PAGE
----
Earlier this week I received a very well-crafted phishing email and wanted to share this with you as a reminder to always be vigilant when asked to share sensitive data via email.
The sender appeared to be from from auDA who states on their website ".au Domain Administration Limited (auDA) develops and administers the rules for domain names in the .au country code Top Level Domain.”
Upon investigation, there were some tell-tale signs this was a scam. The email has since been confirmed by auDA and numerous domain registrars as a well-orchestrated and targeted email scam. This email was dangerous; it was well-crafted and designed to fool the recipient to provide their driver's license and other personal information. This was no Nigerian email spam, and at the time of the investigation, there were growing concerns for the number of organisations and individuals who would fall victim to the scam.
Below are a few things that made the email appear legitimate.
The above are the characteristics of a gold class phishing email. What also made this an even more dangerous scam was its threat of some form of legal action that would lead to the cancellation of the recipient's domain within 24 hours. We see many domain / company name/copyright scams, usually originating from China.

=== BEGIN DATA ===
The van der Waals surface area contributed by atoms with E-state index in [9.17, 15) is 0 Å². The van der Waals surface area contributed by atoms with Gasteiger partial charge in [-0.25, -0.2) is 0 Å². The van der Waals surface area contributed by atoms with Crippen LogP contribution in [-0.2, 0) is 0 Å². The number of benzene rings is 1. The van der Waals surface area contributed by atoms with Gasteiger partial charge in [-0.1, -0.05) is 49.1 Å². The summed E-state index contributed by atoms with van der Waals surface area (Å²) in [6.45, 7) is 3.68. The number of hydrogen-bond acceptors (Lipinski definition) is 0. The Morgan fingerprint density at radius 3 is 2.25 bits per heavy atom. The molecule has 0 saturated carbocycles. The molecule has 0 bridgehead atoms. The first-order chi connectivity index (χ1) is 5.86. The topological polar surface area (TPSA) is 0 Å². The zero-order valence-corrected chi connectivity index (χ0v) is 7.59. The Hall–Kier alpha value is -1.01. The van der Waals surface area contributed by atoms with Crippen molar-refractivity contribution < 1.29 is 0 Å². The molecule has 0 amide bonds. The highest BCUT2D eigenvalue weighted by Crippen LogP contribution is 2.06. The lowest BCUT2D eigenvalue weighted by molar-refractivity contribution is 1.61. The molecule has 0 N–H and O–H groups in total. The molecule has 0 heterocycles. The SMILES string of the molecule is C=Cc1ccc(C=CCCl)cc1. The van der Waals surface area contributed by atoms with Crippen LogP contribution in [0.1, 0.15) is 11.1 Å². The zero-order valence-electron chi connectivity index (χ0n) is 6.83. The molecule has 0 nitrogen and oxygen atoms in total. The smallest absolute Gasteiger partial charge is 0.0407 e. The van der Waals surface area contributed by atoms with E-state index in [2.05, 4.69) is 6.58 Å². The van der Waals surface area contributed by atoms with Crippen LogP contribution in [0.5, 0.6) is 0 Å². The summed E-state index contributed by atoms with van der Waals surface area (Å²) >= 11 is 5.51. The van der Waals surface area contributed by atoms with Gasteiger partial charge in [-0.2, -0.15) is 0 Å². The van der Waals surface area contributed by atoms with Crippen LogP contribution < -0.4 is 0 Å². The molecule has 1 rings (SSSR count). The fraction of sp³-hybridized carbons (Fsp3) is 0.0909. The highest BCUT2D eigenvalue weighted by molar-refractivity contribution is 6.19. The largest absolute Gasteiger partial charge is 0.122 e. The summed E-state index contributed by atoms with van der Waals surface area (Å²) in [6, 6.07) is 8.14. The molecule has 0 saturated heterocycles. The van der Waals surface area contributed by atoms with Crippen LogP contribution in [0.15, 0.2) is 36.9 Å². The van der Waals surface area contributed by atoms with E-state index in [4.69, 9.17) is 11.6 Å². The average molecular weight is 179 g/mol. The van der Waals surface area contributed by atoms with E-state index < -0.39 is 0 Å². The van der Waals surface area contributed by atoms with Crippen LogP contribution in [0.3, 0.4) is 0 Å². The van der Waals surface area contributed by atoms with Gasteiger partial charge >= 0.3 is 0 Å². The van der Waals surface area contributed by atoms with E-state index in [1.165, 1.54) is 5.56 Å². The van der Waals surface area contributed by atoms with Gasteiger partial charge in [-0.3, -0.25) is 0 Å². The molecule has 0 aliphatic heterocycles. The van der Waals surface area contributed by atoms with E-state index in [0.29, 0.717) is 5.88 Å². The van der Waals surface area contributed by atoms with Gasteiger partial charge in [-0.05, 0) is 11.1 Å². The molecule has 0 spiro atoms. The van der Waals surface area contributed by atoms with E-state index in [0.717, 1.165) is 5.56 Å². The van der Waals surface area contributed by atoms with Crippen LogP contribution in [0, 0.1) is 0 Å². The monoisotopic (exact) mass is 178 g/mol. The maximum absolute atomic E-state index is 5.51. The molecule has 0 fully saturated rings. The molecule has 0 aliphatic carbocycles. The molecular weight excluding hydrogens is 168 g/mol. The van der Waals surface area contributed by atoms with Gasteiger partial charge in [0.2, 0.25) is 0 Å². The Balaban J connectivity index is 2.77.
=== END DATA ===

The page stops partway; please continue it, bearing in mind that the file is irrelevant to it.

The threat to a domain name understandably tends to stirs up attention in businesses. Add the auDA reputation to the mix and now they have everyone's attention.
Regardless of the quality of the scam email, there were, however, many red flags that as a trained security professional were easy to identify. The most obvious was the request to supply a copy of the recipient’s drivers license over email. As a security advisor, privacy is paramount and is to be protected. The Internet is built around privacy and anonymity, and one should never supply copies of passports, credit cards and other personal and private information over the internet. There are still unfortunately, legitimate businesses that do still request this information over the internet which can make these scams like this appear legitimate.
Within hours the auDA posted an alert of the scam on their website and domain registrars sent out bulletins to shut down the fraud. Unfortunately, it is likely that due to the sophistication of the scam, many fell victim to it in the immediate aftermath of reaching people inboxes.
Hopefully, with the alerts and subsequent coverage such as this post, the effectiveness can be reduced and their operation closed down before more people and organisations are impacted.